Trump gets high court review on financial records subpoenas
The U.S. Supreme Court agreed to consider President Donald Trump’s bid to keep his financial records away from Congress and a New York grand jury, setting up a major constitutional and political showdown in the middle of next year’s election campaign.
The justices said Friday they will hear three appeals from Trump that raise sweeping questions about congressional and state investigations into alleged misconduct by the president. Trump is asking the court to sharply limit Congress’s powers and give the president immunity from state criminal probes while in office.
The court said it will hear arguments during the two-week sitting that starts March 23. A ruling is likely by the end of June.
The cases will test the court at a politically fraught time, with Chief Justice John Roberts already preparing to preside over a likely impeachment trial of Trump next month in the Senate. The disputes could rival the 1974 Richard Nixon tapes case for their constitutional significance.
Trump is counting on the court’s conservative majority to insulate him from a criminal investigation stemming from hush payments to two women who claimed they had sex with him before he took office. Trump is also trying to stifle congressional probes into a variety of topics, and ensure that Democratic lawmakers don’t get financial documents they could then release to the public.
The subpoenas, directed to Trump’s accountants and banks, seek years of his personal records, as well as those of the Trump Organization and his other businesses. In the New York case, Manhattan District Attorney Cyrus Vance Jr. is explicitly asking for Trump’s tax returns.
Three House committees are seeking years of Trump-related financial documents, in one case from the accounting firm Mazars USA and in the other from his banks, Deutsche Bank AG and Capital One Financial Corp.
Trump says lawmakers are improperly trying to engage in law enforcement, something he says is the exclusive domain of the government’s executive branch.
“Usurpation of the executive’s law-enforcement prerogative is bad enough,” he argued in an appeal filed by his private lawyers in the Mazars case. “But the issue is even more perilous when the subpoena targets the president.”
The three House committees -- Oversight, Financial Services and Intelligence -- say they are pursuing legislative goals, including updating ethics laws and trying to guard against foreign influence in the 2020 election.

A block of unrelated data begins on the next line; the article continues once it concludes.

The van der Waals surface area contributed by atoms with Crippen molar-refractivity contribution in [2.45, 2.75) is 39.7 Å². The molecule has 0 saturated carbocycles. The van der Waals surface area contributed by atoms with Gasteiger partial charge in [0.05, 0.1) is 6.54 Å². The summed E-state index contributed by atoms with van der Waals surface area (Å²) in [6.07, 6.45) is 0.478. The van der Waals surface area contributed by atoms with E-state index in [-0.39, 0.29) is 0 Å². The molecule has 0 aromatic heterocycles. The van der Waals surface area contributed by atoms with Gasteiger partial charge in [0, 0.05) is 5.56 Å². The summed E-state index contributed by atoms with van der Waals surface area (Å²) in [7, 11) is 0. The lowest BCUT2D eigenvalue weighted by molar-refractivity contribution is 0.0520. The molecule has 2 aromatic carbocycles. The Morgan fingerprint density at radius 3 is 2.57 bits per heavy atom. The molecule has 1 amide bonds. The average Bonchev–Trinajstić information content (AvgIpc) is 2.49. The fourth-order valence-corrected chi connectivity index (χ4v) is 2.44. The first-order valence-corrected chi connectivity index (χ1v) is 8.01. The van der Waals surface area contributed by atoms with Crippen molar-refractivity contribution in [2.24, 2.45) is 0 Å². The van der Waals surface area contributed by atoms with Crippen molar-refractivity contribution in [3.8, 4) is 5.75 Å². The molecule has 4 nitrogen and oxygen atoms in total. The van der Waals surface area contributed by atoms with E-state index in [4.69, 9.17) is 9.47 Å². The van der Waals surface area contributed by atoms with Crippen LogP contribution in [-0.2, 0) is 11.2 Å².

“There is a long history of congressional subpoenas for testimony and documents relating to the president, including subpoenas to third parties,” the House said. “To legislate effectively, Congress often needs to probe past wrongdoing or noncompliance.”
The grand jury case centers on the power of state prosecutors. Trump, who famously said he could shoot someone on Fifth Avenue without losing political support, is now asking the court to say the president can’t be investigated for such a crime, or any other, while in office.
“The practical threat that state criminal process poses to a president cannot be overstated,” Trump argued. “Unleashing all 50 states and thousands of local governments to conduct their own broad-ranging criminal investigations of a sitting president is unimaginable.”
Vance is investigating whether Trump’s business falsified records to disguise the hush payments. He said Trump’s contentions have so little merit the court should have rejected the appeal without a hearing.
Trump’s “assertion of absolute presidential immunity is foreclosed by this court’s precedent, which conclusively establishes that no person in this country is so high that he is above the law,” Vance argued.
Vance points to the 1974 Nixon ruling, which said the president had to turn over Oval Office tape recordings for use in the criminal trial of six top aides stemming from the Watergate break-in. The prosecutor also relies on the 1997 ruling that rejected President Bill Clinton’s claim of a broad right to postpone a sexual harassment trial in federal court.
The Justice Department is backing Trump and his personal lawyers, though the department isn’t going as far in its legal arguments. U.S. Solicitor General Noel Francisco told the Supreme Court Vance must make a “heightened showing of need” to get the tax returns.
-- Greg Stohr, Bloomberg News